Add the term “regulation” to almost any topic and the conversation is likely to become heated. When it comes to medical device regulations, however, the life and death nature of the discussion raises the stakes.
Unfortunately, regulatory action in the United States usually places a distant second, at best. Pharmaceutical sector profit margins are the clear winner in most cases, with medical devices being no exception.
Much of the safety guidance that comes with this equipment arrives after the fact. As devices like the Bair Hugger and LivaNova Heater-Cooler demonstrate, it’s often patients and medical professionals who are forced to drive regulatory change, rather than the manufacturers themselves.
The irony is that stricter medical device regulations improve patient outcomes, according to Infiniti Research.
Unsurprisingly, this analysis comes from Europe, where lawmakers tend to lean towards the wellbeing of consumers rather than companies. To put it another way, patients come first. Initiatives include:
- Unscheduled inspections of manufacturer facilities,
- Clinical evidence of safety requirements for a specific device,
- “Implant cards” that help healthcare providers to keep track of implanted devices,
- Broader coverage of medical aids and “aesthetic products,” such as colored contact lenses and body enhancements.
The new rules, which are collected under the cumbersome name of the “EU Medical Devices Regulation and In-Vitro Medical Devices Regulation,” have been in the pipeline since 2012. The transition will continue through 2020, leaving device manufacturers more time to make sure they get things right.
Patients in the European Union are expected to see improved surgical and health results based on this tighter regulatory structure. Furthermore, device manufacturers and consumers alike are more willing to accept and assist with the roll out of new regulations, as the atmosphere between authorities and the pharmaceutical is generally more collaborative.
This is not the case in the US market.
Regulatory bodies in the United States are typically far less powerful than those in the European Union. Their remit is narrower and their influence is often limited to providing safety alerts and guidelines, rather than definitive action that manufacturers must comply with. The FDA is an important part of the nation’s medical safety, but its ability to do all it can to safeguard American lives is far from comprehensive.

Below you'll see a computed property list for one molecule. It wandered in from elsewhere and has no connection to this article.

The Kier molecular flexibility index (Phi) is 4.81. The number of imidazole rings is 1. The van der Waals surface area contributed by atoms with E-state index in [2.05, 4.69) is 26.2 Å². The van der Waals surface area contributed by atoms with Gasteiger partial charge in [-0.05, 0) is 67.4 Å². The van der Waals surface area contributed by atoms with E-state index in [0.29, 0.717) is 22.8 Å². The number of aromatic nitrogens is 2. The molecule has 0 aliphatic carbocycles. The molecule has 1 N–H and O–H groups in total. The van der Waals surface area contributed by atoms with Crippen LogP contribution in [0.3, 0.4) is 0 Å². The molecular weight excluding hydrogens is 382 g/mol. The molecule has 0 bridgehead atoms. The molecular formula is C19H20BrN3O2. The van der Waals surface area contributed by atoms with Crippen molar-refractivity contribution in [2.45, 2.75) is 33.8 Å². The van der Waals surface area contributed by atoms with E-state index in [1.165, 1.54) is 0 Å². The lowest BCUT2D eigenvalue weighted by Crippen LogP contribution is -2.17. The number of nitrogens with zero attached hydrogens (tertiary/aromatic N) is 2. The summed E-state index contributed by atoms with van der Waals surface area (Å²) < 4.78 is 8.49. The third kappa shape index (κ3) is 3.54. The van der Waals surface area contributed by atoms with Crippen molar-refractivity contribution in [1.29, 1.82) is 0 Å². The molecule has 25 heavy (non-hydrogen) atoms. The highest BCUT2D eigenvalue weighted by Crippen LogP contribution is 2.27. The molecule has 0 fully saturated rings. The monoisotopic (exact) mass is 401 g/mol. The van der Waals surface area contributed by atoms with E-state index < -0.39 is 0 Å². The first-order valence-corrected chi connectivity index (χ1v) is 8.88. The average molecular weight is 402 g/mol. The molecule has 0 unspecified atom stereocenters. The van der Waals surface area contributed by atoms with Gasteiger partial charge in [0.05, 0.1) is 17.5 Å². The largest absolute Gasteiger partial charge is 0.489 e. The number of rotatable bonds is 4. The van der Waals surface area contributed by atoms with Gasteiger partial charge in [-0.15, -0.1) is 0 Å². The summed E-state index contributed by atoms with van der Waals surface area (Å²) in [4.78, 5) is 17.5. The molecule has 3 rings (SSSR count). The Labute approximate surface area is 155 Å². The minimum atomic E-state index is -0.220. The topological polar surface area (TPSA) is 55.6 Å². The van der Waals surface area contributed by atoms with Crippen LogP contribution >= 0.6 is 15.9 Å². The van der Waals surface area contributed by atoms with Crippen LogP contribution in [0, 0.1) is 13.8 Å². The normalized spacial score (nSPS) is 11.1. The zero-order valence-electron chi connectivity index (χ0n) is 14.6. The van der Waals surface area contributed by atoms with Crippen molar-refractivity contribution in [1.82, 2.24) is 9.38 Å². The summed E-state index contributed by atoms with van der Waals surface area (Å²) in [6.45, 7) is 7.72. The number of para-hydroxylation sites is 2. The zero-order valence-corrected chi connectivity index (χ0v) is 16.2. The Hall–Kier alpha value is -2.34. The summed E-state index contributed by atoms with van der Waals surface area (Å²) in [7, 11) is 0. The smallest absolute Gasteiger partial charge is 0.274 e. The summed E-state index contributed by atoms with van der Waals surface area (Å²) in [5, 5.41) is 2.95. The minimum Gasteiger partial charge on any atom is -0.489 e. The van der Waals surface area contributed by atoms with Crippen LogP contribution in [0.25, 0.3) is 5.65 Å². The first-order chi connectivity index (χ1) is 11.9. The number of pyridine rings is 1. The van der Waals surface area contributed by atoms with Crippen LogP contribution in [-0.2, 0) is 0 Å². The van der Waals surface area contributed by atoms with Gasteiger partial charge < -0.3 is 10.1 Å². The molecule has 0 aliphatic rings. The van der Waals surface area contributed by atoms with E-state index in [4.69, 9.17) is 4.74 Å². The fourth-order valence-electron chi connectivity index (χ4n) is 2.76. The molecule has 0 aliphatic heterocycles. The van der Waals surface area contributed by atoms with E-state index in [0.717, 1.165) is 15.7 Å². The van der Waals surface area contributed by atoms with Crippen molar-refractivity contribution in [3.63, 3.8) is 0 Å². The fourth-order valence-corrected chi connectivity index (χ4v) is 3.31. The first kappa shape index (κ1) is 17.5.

Even more concerning are the areas in which the FDA has little or no oversight at all, such as servicing medical devices.
While original manufacturers must answer to the FDA for their own service work, third party servicing has no such restrictions. That means almost anyone can claim to be a medical device technician and the responsibility to verify their credentials falls solely on the hiring party. If that person is an overworked care professional or inexperienced administrator, how thoroughly can we expect their checks to be?
This is both a regulatory gap and an invitation to cut corners with patient safety, rolled into one dangerous whole.
When an imaging device fails because it was serviced by an unqualified technician, urgent procedures could be delayed and care will be compromised. The same applies to a CT scanner that malfunctions due to a technical oversight, or if an X-Ray machine isn’t properly calibrated, resulting in a poor image and the potential for misdiagnosis.
The United States undoubtedly has some of the most advanced healthcare equipment in the world. Combined with outstanding education and care professionals, there are few places that anyone would rather be treated. However, without comprehensive medical device regulations in place, manufacturers and lawmakers alike are gambling with the health of millions of patients every year.